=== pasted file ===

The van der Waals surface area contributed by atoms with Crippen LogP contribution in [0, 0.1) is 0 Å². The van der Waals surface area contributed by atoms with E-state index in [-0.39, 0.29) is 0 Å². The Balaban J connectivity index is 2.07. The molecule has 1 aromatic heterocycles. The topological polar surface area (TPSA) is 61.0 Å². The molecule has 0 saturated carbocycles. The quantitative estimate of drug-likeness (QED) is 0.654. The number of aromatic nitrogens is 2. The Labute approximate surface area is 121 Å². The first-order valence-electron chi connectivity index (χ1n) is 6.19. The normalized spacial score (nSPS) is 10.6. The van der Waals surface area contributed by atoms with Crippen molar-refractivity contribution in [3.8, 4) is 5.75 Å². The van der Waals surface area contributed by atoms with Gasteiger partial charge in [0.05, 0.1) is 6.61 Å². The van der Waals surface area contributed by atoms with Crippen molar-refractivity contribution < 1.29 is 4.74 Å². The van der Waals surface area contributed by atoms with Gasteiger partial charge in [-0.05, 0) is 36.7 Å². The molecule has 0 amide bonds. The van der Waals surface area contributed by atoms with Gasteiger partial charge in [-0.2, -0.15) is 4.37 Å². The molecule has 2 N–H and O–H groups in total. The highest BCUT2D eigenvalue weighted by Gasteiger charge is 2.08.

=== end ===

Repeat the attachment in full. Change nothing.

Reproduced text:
The van der Waals surface area contributed by atoms with Crippen LogP contribution in [0, 0.1) is 0 Å². The van der Waals surface area contributed by atoms with E-state index in [-0.39, 0.29) is 0 Å². The Balaban J connectivity index is 2.07. The molecule has 1 aromatic heterocycles. The topological polar surface area (TPSA) is 61.0 Å². The molecule has 0 saturated carbocycles. The quantitative estimate of drug-likeness (QED) is 0.654. The number of aromatic nitrogens is 2. The Labute approximate surface area is 121 Å². The first-order valence-electron chi connectivity index (χ1n) is 6.19. The normalized spacial score (nSPS) is 10.6. The van der Waals surface area contributed by atoms with Crippen molar-refractivity contribution in [3.8, 4) is 5.75 Å². The van der Waals surface area contributed by atoms with Gasteiger partial charge in [0.05, 0.1) is 6.61 Å². The van der Waals surface area contributed by atoms with Crippen molar-refractivity contribution < 1.29 is 4.74 Å². The van der Waals surface area contributed by atoms with Gasteiger partial charge in [-0.05, 0) is 36.7 Å². The molecule has 0 amide bonds. The van der Waals surface area contributed by atoms with Gasteiger partial charge in [-0.2, -0.15) is 4.37 Å². The molecule has 2 N–H and O–H groups in total. The highest BCUT2D eigenvalue weighted by Gasteiger charge is 2.08.